Properties of GRP Genes and Predicted Proteins. Five types of conserved elements (I-V) that are candidate binding sites for transcriptional regulators have been identified upstream of A. thaliana and B. oleracea GRPs (3, 15). At least one of these elements was found 5′ of each GRP gene (Table 3, which is published as supporting information on the PNAS web site), consistent with coexpression during pollen development. The occurrence of individual elements varied across species. For example, the 5′ region of GRP14 (7510) contained elements I-V in A. arenosa, but only element IV in O. pumila and element III in S. irio. Similar patterns were observed throughout the cluster, except for GRP20 (7560) and GRP21 (7565), where a single 5′ element was predominant. This diversity across species could alter expression levels and, consequently, the relative abundance of GRPs.

The length of GRP exon 1 was highly conserved across all six species, consistent with prior comparisons of A. thaliana and B. oleracea (3). Exon 2 was more variable, in both length and composition of the predicted proteins (Table 3). These C-terminal domains are enriched in a few amino acids; >60% of this domain can be derived from as few as three amino acids, and glycine levels can approach 40%. These biases, coupled with a paucity of aspartate and glutamate, result in exceptionally basic proteins with predicted isoelectric points between 9 and 12 (Table 3).

The repetitiveness, abundance of InDel events, and the relatively low sequence complexity of the second GRP exon complicate analysis of the evolution of these genes. To better understand GRP composition and evolution, we examined the properties of individual repeat arrays identified with tandem repeat finder (27). The abundance and distribution of GRP repeats and predicted peptides were compared both within and between species [Table 1 (GRP14) and Table 4, which is published as supporting information on the PNAS web site (other GRPs)]. The repetitive content of exon 2 varied over a wide range: GRP14, 14-67%; GRP16, 51-89%; GRP17, 47-85%; GRP18, 20-64%; GRP19, 0%; GRP20, 22-51%; GRP21, 72-91%; and GRP22, 21-29%. The absence of GRP19 repeats is likely due to the small size of the second exon (25-31 aa, Table 3); other GRPs had one to five major repeat classes, and nucleotide repeats were not detected in the flanking genes. GRP repeats were 3-360 nucleotides in length (average = 30) and 2-87 in copy number (average = 8) and shared 60-100% identity within a species (average = 78%). Many repeat arrays overlapped, adding complexity to these patterns (e.g., O. pumila repeat II, GRP14), and many repeat borders were unclear. Although identical peptide sequences were not maintained across all six species, GRP18 and GRP20 had highly conserved motifs. Other proteins contained repeat types that were present in the closest relatives, but absent (repeat I, GRP14) or divergent (repeat III, GRP14) in more distant family members (Table 1). All InDels were multiples of 3 bp, indicating selection to maintain reading frame. These results indicate that the divergence of GRP exon 2 is dominated by changes in length, composition, and copy number of repetitive arrays, with preservation of particular sequences across species in only a few cases.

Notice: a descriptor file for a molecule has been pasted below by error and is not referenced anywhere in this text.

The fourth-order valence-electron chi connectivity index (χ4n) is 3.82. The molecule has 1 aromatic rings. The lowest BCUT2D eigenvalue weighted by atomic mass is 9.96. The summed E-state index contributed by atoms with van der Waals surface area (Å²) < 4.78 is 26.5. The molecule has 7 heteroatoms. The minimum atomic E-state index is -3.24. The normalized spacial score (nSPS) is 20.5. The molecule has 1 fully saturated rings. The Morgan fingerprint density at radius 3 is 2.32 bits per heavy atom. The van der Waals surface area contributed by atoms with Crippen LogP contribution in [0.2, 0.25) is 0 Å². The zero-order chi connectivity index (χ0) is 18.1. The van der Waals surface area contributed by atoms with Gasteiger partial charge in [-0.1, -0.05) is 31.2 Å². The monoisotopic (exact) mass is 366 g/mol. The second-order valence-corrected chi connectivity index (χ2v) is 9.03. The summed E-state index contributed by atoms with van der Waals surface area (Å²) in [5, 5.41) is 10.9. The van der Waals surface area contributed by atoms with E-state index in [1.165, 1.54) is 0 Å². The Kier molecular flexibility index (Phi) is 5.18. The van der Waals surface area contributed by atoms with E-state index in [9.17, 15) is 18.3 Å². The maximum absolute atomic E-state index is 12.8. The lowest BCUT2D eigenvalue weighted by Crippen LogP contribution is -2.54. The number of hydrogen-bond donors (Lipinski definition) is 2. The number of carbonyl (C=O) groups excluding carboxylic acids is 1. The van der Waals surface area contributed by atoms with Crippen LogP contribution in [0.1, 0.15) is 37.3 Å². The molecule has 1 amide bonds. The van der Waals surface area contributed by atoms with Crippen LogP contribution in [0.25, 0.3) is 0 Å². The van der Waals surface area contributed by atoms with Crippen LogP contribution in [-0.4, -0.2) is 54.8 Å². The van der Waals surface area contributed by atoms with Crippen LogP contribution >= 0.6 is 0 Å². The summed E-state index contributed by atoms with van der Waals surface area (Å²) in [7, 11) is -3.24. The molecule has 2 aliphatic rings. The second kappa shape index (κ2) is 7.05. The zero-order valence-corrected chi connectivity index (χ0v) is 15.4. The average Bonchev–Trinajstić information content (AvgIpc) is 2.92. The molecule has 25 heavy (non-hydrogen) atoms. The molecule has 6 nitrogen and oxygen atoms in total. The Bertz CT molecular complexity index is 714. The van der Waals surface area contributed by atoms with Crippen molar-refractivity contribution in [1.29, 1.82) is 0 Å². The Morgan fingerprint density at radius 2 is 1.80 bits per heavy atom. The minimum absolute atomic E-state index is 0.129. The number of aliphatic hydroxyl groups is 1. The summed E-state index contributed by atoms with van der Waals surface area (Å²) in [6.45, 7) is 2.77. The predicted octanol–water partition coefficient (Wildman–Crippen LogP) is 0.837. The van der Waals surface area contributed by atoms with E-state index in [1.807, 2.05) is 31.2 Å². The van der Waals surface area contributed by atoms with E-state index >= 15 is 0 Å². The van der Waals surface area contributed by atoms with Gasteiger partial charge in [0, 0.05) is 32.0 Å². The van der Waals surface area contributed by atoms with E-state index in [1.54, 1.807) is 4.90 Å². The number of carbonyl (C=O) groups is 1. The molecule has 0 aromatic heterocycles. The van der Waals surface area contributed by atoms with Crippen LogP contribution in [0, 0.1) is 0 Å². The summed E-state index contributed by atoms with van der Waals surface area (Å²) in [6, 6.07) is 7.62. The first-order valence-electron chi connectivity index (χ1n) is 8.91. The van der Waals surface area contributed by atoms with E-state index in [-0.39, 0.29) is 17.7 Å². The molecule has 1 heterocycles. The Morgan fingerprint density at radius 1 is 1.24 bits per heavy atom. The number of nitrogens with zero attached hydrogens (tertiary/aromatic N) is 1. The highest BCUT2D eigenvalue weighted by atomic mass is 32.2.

Table 1.
Repeat type and abundance in GRP14

GRP Genes Evolve More Rapidly than Neighboring Loci. To understand the evolution of the genomic region containing the GRPs and to determine divergence levels for typical genes, we examined amino acid conservation across the region. Genes flanking the GRPs are highly conserved (Fig. 3) with amino acid identities to A. thaliana averaging 95 ± 3% (A. arenosa), 89 ± 5% (O. pumila and C. rubella), and 87 ± 6% (S. irio and B. oleracea). These values are consistent with comparisons with a 30-kb C. rubella region (87 ± 11%; ref. 31) or expressed sequence tags from B. oleracea (87 ± 7%; ref. 32). In contrast, the oleosin domains were less conserved, sharing an average of 89 ± 3% (A. arenosa), 78 ± 6% (C. rubella and O. pumila), and 59 ± 9% (S. irio and B. oleracea) identity with A. thaliana, whereas the repetitive domain was only 74 ± 14%, 51 ± 15%, and 36 ± 14% identical, respectively (Fig. 3). This variation differed significantly from that found between flanking genes (oleosin domain, P ≤ 0.05; repetitive domain, P ≤ 0.001, Kruskal-Wallis test).